BY MARK LARSON
As the global economy develops, big corporations are increasingly looking for their suppliers and contractors to reflect the diversity of their customer bases.
And while that demand has extended to the legal profession from big clients needing their services, diversity in law firms , a level of women and minority partners on par with white males, for example , has a long way to go.
Still, in recent years, the presence of women and minorities in the legal profession has been growing.
A Lawyers Club of San Diego 2008 Equality Survey found the following firms with local offices to be the most diverse with the highest number of minority attorneys: Jones Day, 88 percent; Foley & Lardner, 82 percent; Wilson Petty Kosmo & Turner, 32 percent; Fagen Friedman & Fulfrost, 31 percent; Baker & McKenzie, 21 percent; McKenna, Long & Aldridge, 20 percent; Fish & Richardson, 18 percent; Littler Mendelson, 18 percent; and Wilson Sonsini Goodrich & Rosati, 18 percent.
Wilson Petty is one of the largest women-owned law firms in the region, with women comprising 60 percent of its lawyers. In addition, 60 percent of its partners are women and nearly 15 percent of the partners are women of color. Female attorneys comprise 25 percent of Jones Day staff and 22 percent of Foley & Lardner’s staff, according to the survey.
The Lawyers Club has conducted such surveys in the last couple of years in an effort to spot trends, says Nadia Bermudez, president of the club.
“For women of color, the attrition rate at large law firms is very high,” she says. “It’s important that we start tracking this. We find that most firms are receptive to responding to the survey. Some are not.”
The whole idea, she says, is to put women and minorities on equal footing with white men in law firms.
“What we’re seeking is parity,” she says. “The number of women graduating from law school is reaching parity.”
The survey by the Lawyers Club parses the data on women at law firms to determine how many are partners. For example, a firm could have women lawyers but have mostly male partners. She wishes similar surveys were taken in other cities nationwide for a larger snapshot.
But minorities are also underrepresented at most law firms.
“I think we have a long way to go,” says Bermudez. “Especially men and women of color.”
The overall goal is for the diversity within the legal profession to reflect that of the community it serves. She believes judges and lawyers need to have an understanding of a community’s culture and issues particular to women, and that more women and minority judges would help.
“California is one of the most diverse places on the planet,” says Bermudez. “It’s essential for the legal profession to reflect the state’s population.”
Open To Diversity
Vickie Turner is a partner at Wilson Petty Cosmo & Turner. Having the most women partners isn’t the goal of the firm, she says. Rather the firm tries to have the best attorneys in its practice areas, and those that fit into the firm’s culture.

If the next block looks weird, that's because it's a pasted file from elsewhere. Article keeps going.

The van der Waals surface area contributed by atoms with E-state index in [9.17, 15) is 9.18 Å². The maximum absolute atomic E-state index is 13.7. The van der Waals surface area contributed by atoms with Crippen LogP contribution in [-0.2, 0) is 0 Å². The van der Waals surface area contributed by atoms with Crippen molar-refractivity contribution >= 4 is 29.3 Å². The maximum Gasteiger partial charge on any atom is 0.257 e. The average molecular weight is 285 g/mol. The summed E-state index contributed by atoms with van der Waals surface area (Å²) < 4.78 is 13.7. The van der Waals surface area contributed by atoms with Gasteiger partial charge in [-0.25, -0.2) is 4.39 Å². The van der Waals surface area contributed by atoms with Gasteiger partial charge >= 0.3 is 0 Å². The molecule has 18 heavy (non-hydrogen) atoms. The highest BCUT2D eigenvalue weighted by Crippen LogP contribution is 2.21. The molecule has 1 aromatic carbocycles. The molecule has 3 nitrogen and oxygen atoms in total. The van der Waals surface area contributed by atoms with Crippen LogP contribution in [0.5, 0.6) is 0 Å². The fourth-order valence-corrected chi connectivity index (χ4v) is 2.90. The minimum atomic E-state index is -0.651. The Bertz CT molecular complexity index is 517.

And that translates to one thing: “We are receptive to diversity,” she says.
At the same time fostering such diversity works to serve a growing trend in the industry.
“Clients want (suppliers and contractors, including law firms) to be a reflection of the people who buy their products,” says Turner. “There’s more corporate interest in that in the last several years than there ever has been before.”
Beginning in 1999, companies like General Motors, Wal-Mart Stores, Ford Motor, ExxonMobil, DuPont and Shell Oil vowed to seek more diversity within their law firms. But the lack of progress in that call for change was cited in 2004 by Roderick Palmore, then-chief legal officer of Sara Lee.
Palmore issued a “Call to Action” which has been signed by more than 100 chief legal officers of major American corporations to seek firms with diverse legal staffs, as well as curtail or end relationships with firms showing no interest in staff diversity.
Two years ago, DuPont, General Motors, Sara Lee, Wal-Mart and Shell Oil agreed to collectively place $16 million in business with women-owned law firms.
But with the economic turmoil of the day, Turner figures the trend for more diversity in this area may decrease. And while the numbers of women and minorities in law firms have increased in recent years, Turner doesn’t think enough of them have partner positions.
“Progress is at a snail’s pace,” says Turner. “That’s how I perceive it.”
Emery Harlan is chairman of the board of Milwaukee-based National Association of Minority & Women Owned Law Firms.
He, too, thinks the progress toward more diversity has been slow. But he sees the firms that are already diverse as being in a unique position to get increasing amounts of business from large corporations wanting diverse firms to represent them. And he figures it will encourage women and minority lawyers to start their own firms.
He sees Wal-Mart and DuPont as the leaders in the trend.
“They systematically eliminate firms that have not bought into diversity,” says Harlan. “It’s kind of in its infancy stage.”
It doesn’t take long, he says, for a firm to adopt a culture that develops a diverse staff, only a commitment from the top.
“It’s very easy to do,” he says. “The leadership of a firm has to say, ‘This is what we value,’ and then put resources to make sure it happens.”
Mark Larson is a freelance writer.